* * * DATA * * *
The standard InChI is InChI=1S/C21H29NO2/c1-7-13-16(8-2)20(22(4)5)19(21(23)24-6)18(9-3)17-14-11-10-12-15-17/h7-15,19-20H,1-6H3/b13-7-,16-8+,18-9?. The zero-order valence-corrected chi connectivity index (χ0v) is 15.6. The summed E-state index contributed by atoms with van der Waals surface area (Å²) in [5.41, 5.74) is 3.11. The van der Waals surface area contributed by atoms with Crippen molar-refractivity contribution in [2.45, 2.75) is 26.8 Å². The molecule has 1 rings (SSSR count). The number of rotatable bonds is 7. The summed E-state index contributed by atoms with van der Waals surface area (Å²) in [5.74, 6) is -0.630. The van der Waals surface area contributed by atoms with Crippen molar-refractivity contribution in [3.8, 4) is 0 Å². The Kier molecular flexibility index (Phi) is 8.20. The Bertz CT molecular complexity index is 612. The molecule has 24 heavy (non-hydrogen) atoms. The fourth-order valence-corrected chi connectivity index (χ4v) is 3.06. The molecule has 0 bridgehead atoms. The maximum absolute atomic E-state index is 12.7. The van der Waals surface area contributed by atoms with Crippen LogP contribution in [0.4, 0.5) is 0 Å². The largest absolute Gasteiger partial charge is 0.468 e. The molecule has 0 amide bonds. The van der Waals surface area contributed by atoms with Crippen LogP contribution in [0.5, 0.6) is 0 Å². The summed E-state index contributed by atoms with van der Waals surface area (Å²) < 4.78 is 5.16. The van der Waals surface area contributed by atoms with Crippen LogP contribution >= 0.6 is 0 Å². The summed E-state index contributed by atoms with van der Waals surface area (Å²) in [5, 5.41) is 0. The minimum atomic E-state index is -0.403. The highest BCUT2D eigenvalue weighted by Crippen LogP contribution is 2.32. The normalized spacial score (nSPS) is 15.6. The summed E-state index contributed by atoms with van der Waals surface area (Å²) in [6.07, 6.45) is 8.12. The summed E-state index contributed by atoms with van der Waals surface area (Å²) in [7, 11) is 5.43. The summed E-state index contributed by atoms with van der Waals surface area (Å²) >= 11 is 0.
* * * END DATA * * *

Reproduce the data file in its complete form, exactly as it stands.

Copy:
The standard InChI is InChI=1S/C21H29NO2/c1-7-13-16(8-2)20(22(4)5)19(21(23)24-6)18(9-3)17-14-11-10-12-15-17/h7-15,19-20H,1-6H3/b13-7-,16-8+,18-9?. The zero-order valence-corrected chi connectivity index (χ0v) is 15.6. The summed E-state index contributed by atoms with van der Waals surface area (Å²) in [5.41, 5.74) is 3.11. The van der Waals surface area contributed by atoms with Crippen molar-refractivity contribution in [2.45, 2.75) is 26.8 Å². The molecule has 1 rings (SSSR count). The number of rotatable bonds is 7. The summed E-state index contributed by atoms with van der Waals surface area (Å²) in [5.74, 6) is -0.630. The van der Waals surface area contributed by atoms with Crippen molar-refractivity contribution in [3.8, 4) is 0 Å². The Kier molecular flexibility index (Phi) is 8.20. The Bertz CT molecular complexity index is 612. The molecule has 24 heavy (non-hydrogen) atoms. The fourth-order valence-corrected chi connectivity index (χ4v) is 3.06. The molecule has 0 bridgehead atoms. The maximum absolute atomic E-state index is 12.7. The van der Waals surface area contributed by atoms with Crippen LogP contribution in [0.4, 0.5) is 0 Å². The largest absolute Gasteiger partial charge is 0.468 e. The molecule has 0 amide bonds. The van der Waals surface area contributed by atoms with Crippen LogP contribution in [0.5, 0.6) is 0 Å². The summed E-state index contributed by atoms with van der Waals surface area (Å²) < 4.78 is 5.16. The van der Waals surface area contributed by atoms with Crippen LogP contribution >= 0.6 is 0 Å². The summed E-state index contributed by atoms with van der Waals surface area (Å²) in [5, 5.41) is 0. The minimum atomic E-state index is -0.403. The highest BCUT2D eigenvalue weighted by Crippen LogP contribution is 2.32. The normalized spacial score (nSPS) is 15.6. The summed E-state index contributed by atoms with van der Waals surface area (Å²) in [6.07, 6.45) is 8.12. The summed E-state index contributed by atoms with van der Waals surface area (Å²) in [7, 11) is 5.43. The summed E-state index contributed by atoms with van der Waals surface area (Å²) >= 11 is 0.